The case dragged on. Three years later, on August 18, 2010, plaintiffs filed an amended complaint, adding an additional claim of negligence and a breach of contract claim. Where the original negligence claim was based on the cul-de-sac's location, the new negligence claim was based on the cul-de-sac's (and the entire access road's) quality of construction, alleging that defendant was negligent in (1) failing to comply with the county land development ordinance; (2) failing to support a 50,000 pound carrying capacity; (3) failing to provide the minimum cul-de-sac diameter of 90 feet; (4) failing to provide proper grading; (5) failing to provide sufficient drainage and erosion control measures; (6) failing to provide adequate cut and fill excavations and retaining walls; and (7) failing to provide an adequate all-weather surface for emergency vehicles. Adding to the original complaint's request for relief, plaintiffs now also sought compensation for the cost of “hiring * * * an engineering firm to assess the extent of the road and access issues” and “costs to bring the access road into compliance with Jackson County road standards and requirements.” The breach of contract claim alleged that defendant breached the Road Easement by failing to construct the access road and cul-de-sac in conformity with Jackson County standards and failing to deliver a completed access road consistent with the recorded legal description.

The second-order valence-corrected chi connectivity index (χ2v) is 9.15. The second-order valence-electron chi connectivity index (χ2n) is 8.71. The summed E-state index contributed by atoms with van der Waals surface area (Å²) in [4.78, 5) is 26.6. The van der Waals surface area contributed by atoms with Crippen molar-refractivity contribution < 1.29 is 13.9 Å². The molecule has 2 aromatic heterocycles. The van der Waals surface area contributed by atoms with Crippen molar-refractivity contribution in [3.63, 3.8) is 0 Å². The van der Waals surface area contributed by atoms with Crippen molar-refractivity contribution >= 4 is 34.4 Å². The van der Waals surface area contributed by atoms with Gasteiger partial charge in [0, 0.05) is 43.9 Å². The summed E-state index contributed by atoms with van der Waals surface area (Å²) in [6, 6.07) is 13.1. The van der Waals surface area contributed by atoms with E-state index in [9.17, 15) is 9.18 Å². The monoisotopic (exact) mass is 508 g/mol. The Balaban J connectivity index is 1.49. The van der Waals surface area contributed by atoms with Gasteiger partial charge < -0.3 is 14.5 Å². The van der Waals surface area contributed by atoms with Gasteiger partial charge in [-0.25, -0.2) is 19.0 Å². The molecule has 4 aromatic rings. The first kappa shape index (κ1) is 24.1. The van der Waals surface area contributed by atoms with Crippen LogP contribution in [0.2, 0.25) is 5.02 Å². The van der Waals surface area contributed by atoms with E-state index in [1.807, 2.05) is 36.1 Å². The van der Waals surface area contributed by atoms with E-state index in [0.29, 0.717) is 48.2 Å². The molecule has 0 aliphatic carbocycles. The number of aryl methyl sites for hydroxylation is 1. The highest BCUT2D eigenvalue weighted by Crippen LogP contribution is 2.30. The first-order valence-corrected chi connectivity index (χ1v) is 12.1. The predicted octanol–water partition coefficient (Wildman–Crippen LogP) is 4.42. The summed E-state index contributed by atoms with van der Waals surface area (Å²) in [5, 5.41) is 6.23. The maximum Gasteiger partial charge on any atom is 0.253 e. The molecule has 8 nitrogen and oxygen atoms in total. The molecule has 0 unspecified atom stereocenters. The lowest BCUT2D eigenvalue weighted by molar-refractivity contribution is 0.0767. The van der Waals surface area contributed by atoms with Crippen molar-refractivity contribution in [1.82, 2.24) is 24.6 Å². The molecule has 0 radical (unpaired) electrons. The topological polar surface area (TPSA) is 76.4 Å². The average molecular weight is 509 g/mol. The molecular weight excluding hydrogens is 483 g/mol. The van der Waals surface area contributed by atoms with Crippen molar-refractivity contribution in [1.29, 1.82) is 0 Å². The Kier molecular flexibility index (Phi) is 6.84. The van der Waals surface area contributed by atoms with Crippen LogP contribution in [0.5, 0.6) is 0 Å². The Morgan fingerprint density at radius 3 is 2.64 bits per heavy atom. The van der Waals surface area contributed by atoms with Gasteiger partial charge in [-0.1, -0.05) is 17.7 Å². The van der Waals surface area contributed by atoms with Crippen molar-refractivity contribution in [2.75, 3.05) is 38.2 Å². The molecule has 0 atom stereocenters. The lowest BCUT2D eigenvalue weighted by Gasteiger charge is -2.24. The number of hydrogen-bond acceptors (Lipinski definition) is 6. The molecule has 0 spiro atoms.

Defendant moved to dismiss the amended complaint or, in the alternative, for summary judgment, alleging that plaintiffs' claims were barred by the relevant statutes of limitation. The trial court agreed, concluding that, as a matter of law, the original negligence claim regarding the location of the cul-de-sac, filed August 10, 2007, was barred by the two-year statute of limitations for negligence claims, ORS 12.110(1), because plaintiffs knew that the cul-de-sac was not constructed at the location described in the Road Easement when they were advised of that fact by the Morrows on July 20, 2005. The trial court similarly concluded that the new negligence claim was also time barred, because plaintiffs had knowledge of some of the alleged defects in the road before closing on the property in July 2004, more than two years before they filed the original complaint in August 2007; thus, even if the amended complaint “related back” to the original complaint, ORCP 23 C, it was still time barred.4 Additionally, the trial court concluded that the breach of contract claim, filed August 18, 2010, was barred by the six-year statute of limitation for breach of contract claims, ORS 12.080(1), because construction of the road and cul-de-sac was substantially completed no later than June or July 2004, more than six years after the alleged breach. The trial court subsequently entered a limited judgment against plaintiffs on each of their claims against defendant.